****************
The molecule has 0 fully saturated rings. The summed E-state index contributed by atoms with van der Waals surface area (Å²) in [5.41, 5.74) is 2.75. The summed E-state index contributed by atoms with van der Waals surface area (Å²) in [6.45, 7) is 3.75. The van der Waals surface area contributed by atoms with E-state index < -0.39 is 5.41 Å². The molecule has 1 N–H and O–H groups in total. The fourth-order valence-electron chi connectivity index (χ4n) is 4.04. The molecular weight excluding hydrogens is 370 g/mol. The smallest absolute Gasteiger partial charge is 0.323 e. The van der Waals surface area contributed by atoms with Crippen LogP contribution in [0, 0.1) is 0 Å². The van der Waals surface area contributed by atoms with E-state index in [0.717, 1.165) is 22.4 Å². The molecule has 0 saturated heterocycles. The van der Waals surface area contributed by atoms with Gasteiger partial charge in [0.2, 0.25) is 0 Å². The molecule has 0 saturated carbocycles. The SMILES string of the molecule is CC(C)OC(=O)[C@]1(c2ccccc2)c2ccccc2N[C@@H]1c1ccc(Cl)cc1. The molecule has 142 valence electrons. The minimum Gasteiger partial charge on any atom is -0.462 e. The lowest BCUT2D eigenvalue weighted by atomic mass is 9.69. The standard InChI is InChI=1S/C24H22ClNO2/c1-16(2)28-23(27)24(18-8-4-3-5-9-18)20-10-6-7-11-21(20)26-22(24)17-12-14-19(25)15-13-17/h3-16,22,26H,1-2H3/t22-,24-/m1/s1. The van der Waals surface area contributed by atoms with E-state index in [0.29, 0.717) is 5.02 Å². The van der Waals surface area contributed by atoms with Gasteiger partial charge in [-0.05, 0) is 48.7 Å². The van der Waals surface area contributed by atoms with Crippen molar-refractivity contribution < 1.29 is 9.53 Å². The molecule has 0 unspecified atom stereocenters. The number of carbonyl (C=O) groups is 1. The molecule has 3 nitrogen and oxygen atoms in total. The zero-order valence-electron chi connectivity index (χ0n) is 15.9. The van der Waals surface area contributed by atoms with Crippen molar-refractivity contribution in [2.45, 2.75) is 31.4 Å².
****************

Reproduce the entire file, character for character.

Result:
The molecule has 0 fully saturated rings. The summed E-state index contributed by atoms with van der Waals surface area (Å²) in [5.41, 5.74) is 2.75. The summed E-state index contributed by atoms with van der Waals surface area (Å²) in [6.45, 7) is 3.75. The van der Waals surface area contributed by atoms with E-state index < -0.39 is 5.41 Å². The molecule has 1 N–H and O–H groups in total. The fourth-order valence-electron chi connectivity index (χ4n) is 4.04. The molecular weight excluding hydrogens is 370 g/mol. The smallest absolute Gasteiger partial charge is 0.323 e. The van der Waals surface area contributed by atoms with Crippen LogP contribution in [0, 0.1) is 0 Å². The van der Waals surface area contributed by atoms with E-state index in [0.717, 1.165) is 22.4 Å². The molecule has 0 saturated heterocycles. The van der Waals surface area contributed by atoms with Gasteiger partial charge in [0.2, 0.25) is 0 Å². The molecule has 0 saturated carbocycles. The SMILES string of the molecule is CC(C)OC(=O)[C@]1(c2ccccc2)c2ccccc2N[C@@H]1c1ccc(Cl)cc1. The molecule has 142 valence electrons. The minimum Gasteiger partial charge on any atom is -0.462 e. The lowest BCUT2D eigenvalue weighted by atomic mass is 9.69. The standard InChI is InChI=1S/C24H22ClNO2/c1-16(2)28-23(27)24(18-8-4-3-5-9-18)20-10-6-7-11-21(20)26-22(24)17-12-14-19(25)15-13-17/h3-16,22,26H,1-2H3/t22-,24-/m1/s1. The van der Waals surface area contributed by atoms with E-state index in [0.29, 0.717) is 5.02 Å². The van der Waals surface area contributed by atoms with Gasteiger partial charge in [-0.05, 0) is 48.7 Å². The van der Waals surface area contributed by atoms with Crippen molar-refractivity contribution < 1.29 is 9.53 Å². The molecule has 0 unspecified atom stereocenters. The number of carbonyl (C=O) groups is 1. The molecule has 3 nitrogen and oxygen atoms in total. The zero-order valence-electron chi connectivity index (χ0n) is 15.9. The van der Waals surface area contributed by atoms with Crippen molar-refractivity contribution in [2.45, 2.75) is 31.4 Å².